Tips for TAs arriving from Sri Lanka

Dear Sri Lankan Teaching Assistant

Congratulations!  For decades many alumni from the Faculty of Science, who first started as somewhat anxious teaching assistants, have blazed the trail and have become excellent professors loved by students and colleagues alike. Quite a few have gone on to receive many statewide teaching recognition. We at CUFSAA thought of sharing some tips for you to help you in your classroom experience.

1.      Try to know the names of all the students in your section within the first three weeks and get to know their abilities and passions individually. One of the ways you can do that is by visiting students during a classroom activity. North American students appreciate the effort to help them individually.

2.      Appreciate the cultural differences and to be aware of the sensitivities about privacy and respect for personal freedom.  For example, do not to expect the same type of respect for teachers as observed in Sri Lanka and do not to make adverse comments on their intellectual ability, as well as not to compare them with the students back home etc. US students too will respect you, but you will need to earn it from them through your teaching and your desire to see students learn.

3.      Put all your procedures for grades, ground rules, makeup exams, etc. in the syllabus and stick to them. Please tell students clearly of your policies about cellphone usage and coming late to class.

4.      There are plenty of easy to read small books which can help you become a good teacher as well as help your students reach students reach their full potential. One such is. “What the Best College Teachers Do by Ken Bain (There is a similar book for students by the same author too ).

Please read these books. Sometimes your school might have reading circles for professors. Please consider joining them. Some other modern Teaching and Learning research areas include “Growth Mindset” and “Self-Regulated Learning.” You can find sample books here and here.

5.      Do attend Teaching learning workshops offered by the University.

6.      Make sure you give in class activities for students. These activities are where most of the learning occurs. Use these to visit your students and make sure to visit and communicate with your students in the back rows of the class.

7.      Sometimes, Professors in your department dealing with education may conduct studies on teaching and learning and may look for participating sections. Consider joining these research groups. These experiences will be invaluable when you are teaching as well as looking for jobs later.

8.      Do not be afraid to ask a professor or a colleague to sit in your class and give an evaluation of your teaching. Feedback from such sessions will help to enhance your teaching. Such reports are usually missing from the application packets of job hunters and will make your job application stand out.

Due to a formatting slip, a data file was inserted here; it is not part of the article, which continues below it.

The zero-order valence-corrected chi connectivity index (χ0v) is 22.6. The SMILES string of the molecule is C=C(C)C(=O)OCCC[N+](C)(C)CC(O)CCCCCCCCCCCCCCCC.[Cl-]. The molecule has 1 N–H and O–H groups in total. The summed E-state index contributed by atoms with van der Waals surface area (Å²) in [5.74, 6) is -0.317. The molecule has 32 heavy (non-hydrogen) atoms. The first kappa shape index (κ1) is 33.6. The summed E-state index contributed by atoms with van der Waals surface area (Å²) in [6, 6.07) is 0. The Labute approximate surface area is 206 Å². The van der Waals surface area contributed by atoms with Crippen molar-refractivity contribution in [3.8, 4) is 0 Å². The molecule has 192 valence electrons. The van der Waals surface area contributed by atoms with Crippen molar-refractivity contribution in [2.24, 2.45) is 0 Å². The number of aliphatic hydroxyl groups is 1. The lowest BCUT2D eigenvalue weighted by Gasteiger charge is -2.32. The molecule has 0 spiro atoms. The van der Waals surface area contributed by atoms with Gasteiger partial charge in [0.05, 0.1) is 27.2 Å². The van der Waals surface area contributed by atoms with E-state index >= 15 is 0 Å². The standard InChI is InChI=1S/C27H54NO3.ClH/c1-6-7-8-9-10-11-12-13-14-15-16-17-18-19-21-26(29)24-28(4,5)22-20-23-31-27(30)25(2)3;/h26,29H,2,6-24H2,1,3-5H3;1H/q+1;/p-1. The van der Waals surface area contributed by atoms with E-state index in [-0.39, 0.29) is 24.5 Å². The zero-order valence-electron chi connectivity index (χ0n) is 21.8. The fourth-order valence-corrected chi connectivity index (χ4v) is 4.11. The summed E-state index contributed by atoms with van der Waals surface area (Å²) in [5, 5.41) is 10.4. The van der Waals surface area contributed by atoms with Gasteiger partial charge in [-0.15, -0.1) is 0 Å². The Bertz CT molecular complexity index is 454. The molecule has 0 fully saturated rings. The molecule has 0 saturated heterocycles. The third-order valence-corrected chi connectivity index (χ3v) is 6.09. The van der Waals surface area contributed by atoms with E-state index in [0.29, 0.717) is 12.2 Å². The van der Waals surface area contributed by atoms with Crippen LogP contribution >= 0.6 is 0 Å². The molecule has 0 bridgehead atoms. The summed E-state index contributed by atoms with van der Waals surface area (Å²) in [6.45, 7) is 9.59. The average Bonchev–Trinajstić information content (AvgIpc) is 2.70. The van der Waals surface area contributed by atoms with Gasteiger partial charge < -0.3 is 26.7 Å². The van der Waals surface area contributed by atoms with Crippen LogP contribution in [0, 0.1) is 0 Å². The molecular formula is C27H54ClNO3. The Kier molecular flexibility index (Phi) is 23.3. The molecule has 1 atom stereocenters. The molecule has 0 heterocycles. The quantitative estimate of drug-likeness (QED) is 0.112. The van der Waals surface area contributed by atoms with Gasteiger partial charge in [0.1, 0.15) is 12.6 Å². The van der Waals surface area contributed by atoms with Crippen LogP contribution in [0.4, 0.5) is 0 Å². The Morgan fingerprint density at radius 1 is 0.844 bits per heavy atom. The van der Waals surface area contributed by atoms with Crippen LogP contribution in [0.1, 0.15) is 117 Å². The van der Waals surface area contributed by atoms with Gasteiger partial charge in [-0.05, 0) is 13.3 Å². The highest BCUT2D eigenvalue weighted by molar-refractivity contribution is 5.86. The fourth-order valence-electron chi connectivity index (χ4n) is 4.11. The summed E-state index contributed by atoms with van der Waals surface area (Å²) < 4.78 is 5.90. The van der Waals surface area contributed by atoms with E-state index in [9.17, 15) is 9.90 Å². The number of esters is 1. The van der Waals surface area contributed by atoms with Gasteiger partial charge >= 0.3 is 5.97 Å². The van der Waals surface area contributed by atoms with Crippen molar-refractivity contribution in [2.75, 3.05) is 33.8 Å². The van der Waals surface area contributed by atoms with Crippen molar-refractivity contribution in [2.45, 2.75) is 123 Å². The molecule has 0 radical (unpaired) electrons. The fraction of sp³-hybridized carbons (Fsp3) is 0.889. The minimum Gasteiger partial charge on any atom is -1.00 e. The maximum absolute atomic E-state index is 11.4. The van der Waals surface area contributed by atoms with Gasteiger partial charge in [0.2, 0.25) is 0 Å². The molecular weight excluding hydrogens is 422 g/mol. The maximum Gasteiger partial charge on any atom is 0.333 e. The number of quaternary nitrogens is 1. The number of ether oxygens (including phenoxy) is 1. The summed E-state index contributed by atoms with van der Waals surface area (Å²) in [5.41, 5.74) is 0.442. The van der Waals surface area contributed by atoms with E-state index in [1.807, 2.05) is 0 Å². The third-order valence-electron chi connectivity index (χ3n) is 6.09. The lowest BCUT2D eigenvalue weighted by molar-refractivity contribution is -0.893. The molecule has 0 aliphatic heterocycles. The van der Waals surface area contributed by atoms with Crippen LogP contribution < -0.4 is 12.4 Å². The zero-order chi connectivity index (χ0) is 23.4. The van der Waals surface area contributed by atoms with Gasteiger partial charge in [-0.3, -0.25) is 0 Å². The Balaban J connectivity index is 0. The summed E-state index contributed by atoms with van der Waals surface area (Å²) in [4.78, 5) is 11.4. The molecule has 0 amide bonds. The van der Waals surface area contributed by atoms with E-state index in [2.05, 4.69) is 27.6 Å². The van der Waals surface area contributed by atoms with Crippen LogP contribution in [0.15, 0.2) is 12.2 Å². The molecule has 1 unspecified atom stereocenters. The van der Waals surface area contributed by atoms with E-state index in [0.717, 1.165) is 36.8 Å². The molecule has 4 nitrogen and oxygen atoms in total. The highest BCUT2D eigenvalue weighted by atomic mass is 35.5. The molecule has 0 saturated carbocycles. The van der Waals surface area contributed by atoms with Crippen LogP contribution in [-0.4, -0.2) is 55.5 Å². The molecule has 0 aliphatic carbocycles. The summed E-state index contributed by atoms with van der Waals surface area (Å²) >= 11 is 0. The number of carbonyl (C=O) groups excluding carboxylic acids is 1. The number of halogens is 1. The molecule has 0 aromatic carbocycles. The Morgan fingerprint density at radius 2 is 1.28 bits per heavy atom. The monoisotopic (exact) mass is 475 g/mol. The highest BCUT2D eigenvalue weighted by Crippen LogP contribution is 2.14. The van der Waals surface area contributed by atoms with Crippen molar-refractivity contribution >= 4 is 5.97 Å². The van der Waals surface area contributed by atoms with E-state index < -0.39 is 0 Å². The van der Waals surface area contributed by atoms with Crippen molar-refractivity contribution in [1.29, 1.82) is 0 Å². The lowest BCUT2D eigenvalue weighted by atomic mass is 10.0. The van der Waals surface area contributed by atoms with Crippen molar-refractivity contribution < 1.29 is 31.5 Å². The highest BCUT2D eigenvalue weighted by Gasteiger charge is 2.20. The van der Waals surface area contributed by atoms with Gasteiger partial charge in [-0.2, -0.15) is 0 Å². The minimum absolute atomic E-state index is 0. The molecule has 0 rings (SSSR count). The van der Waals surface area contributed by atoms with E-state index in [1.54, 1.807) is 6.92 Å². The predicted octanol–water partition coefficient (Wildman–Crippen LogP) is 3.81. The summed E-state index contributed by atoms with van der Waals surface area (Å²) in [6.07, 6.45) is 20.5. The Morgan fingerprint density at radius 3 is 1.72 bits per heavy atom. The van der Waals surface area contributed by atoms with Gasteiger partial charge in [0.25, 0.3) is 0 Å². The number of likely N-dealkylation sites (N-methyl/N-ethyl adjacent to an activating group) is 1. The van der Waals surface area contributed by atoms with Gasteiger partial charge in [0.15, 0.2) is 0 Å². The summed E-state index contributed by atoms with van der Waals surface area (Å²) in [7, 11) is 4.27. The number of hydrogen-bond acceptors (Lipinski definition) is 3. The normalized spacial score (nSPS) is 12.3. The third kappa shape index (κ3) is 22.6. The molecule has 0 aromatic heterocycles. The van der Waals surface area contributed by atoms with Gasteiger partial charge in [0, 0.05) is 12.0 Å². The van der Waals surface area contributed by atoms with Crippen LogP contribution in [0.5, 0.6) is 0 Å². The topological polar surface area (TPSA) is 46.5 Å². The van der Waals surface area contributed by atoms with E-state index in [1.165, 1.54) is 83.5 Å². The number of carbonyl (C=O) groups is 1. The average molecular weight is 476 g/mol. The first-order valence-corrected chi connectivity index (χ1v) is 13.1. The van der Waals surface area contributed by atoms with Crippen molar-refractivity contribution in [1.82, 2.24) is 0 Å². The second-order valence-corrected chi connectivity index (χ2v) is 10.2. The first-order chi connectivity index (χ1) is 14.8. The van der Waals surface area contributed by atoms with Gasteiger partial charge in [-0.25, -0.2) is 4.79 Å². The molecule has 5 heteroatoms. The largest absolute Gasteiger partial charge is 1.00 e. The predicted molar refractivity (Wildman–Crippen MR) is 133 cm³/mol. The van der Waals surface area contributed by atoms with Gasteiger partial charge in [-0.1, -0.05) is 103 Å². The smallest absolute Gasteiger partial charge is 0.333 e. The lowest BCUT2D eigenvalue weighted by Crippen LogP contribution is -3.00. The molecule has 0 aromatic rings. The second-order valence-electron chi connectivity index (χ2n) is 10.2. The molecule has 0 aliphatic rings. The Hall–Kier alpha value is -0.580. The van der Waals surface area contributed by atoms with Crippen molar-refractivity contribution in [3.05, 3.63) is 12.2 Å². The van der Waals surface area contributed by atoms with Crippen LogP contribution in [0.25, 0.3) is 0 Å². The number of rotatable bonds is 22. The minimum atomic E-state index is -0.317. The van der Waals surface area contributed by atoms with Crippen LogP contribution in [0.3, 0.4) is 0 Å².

9.      Keep your classes student centered.  Encourage your students to ask questions. Be careful not to allow students feel humiliated when they give incorrect answers (You can talk about positive aspects of an incorrect answer, such as attempt and strategy). Read tips on classroom communication methods.

10.   There are plenty of online resources with tips to new graduate assistants. Please take time to read them. Here are some of these:

11.   Before you make jokes or statements outside your subject matter, please be careful to ensure that they will not affect any racial, gender or political sensitivities of your students.

12.   Think carefully before friending your students on Facebook. There are plenty of articles on the subject such as .

13.   For specific topics in your disciplines where students typically struggle with (such as “Related Rates” in Calculus), there is plenty of education research done where they recommend simple strategies and these articles are very easy to read. Go to Google Scholar to find such articles or ask one of your librarians to help you find a good set of articles.

14.   For large sections, try to give each student a voice by using collaborative platforms such as or . However before you use any instructional technology (including flipped classrooms), make sure you read about the “Best Practices” for each technology as the success of most instructional technologies are highly dependent on these practices.

15.   Keep scanned copies of all the “Thank You” cards your students give as well as your evaluations.

16.   Show genuine interest in helping the students with their experiments. Don’t just be a monitor, help them make their lab a true learning experience.

17.   Most North American universities consider lab safety as a top priority. Ensure that your students adhere to strict safety regulations. Remember, any safety incident will be your responsibility and will have an impact on your future career.

18.   Ask us at CUFSAA for help if you have any questions or situations you need help with. We have plenty of expert professors in our membership who will be glad to help you ( ). We will keep your questions anonymous.

Published by CUFSAA as a service to students arriving from Sri Lanka to pursue graduate studies with a Teaching Assistantships.